Detective Bell and Holmes discussing the case. Image: Tom Concordia © CBS

Detective Bell and Holmes discussing the case. Image: Tom Concordia © CBS

However, the moody investigator perks up a bit when Detective Bell mentions the hotel’s prostitution problem. Turning down Bell’s offer to help look into it, Holmes tells Watson they should go directly to the source for more information. When Watson looks puzzled, Holmes asks very articulately, “Tell me, have you ever been whore-fishing?”

It is highly entertaining to see the two of them sitting in the hotel lobby, scanning the various women carefully. Watson makes a guess at which woman might be looking to offer her services, so Holmes criticizes her logic. When she calls him misogynistic, his correction is that he is anthropological. His first guess does end up being right, but in fairness to Watson, he’s had more practice.

Watson appears a tad uncomfortable when they approach the woman at the bar. Of course, Holmes doesn’t help matters when he asks the woman how much she would charge to sleep with the two of them. He clarifies that he is just kidding before questioning her. After she tells them the little information she knows, she hands a speechless Watson her card. With a wink and a smile, she says to call her if they ever decide they do want a date (“I think we’d have some fun”). The look on Holmes’s face is nothing short of priceless.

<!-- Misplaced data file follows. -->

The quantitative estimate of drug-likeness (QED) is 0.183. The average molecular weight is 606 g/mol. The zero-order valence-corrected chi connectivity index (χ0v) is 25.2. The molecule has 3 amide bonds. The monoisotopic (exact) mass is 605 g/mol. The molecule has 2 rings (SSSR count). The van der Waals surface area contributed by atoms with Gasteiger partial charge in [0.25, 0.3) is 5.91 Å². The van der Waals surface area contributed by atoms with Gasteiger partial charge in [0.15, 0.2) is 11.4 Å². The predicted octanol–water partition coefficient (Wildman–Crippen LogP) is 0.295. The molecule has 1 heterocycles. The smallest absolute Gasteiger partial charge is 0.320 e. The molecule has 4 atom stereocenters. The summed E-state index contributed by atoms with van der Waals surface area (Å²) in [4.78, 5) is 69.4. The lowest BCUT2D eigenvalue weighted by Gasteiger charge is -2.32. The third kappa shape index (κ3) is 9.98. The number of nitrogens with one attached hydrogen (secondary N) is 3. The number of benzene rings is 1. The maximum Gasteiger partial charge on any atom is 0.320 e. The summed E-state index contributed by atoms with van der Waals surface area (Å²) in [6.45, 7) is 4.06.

Some other highlights from the case showcase the fun, natural rhythm that Holmes and Watson have with each other. At one point, Holmes thinks he is about to uncover a disturbing, vile video. He warns Watson about the hideous footage he expects to see, suggesting that she not watch. Instead, she drops what she’s doing and walks over to examine it. When the video ends up being two people having coffee and a recorded phone conversation, she dryly comments, “Wow. Yeah, I don’t know how I’m ever going to unsee any of that.”

In another example, Holmes is getting agitated with Captain Gregson because he wants to interrogate a suspect. Gregson explains why Holmes doesn’t have permission to do so, but isn’t getting very far. Watson enters the room and Gregson is immediately relieved, “Good, you’re here. He’s doing his tantrum thing.”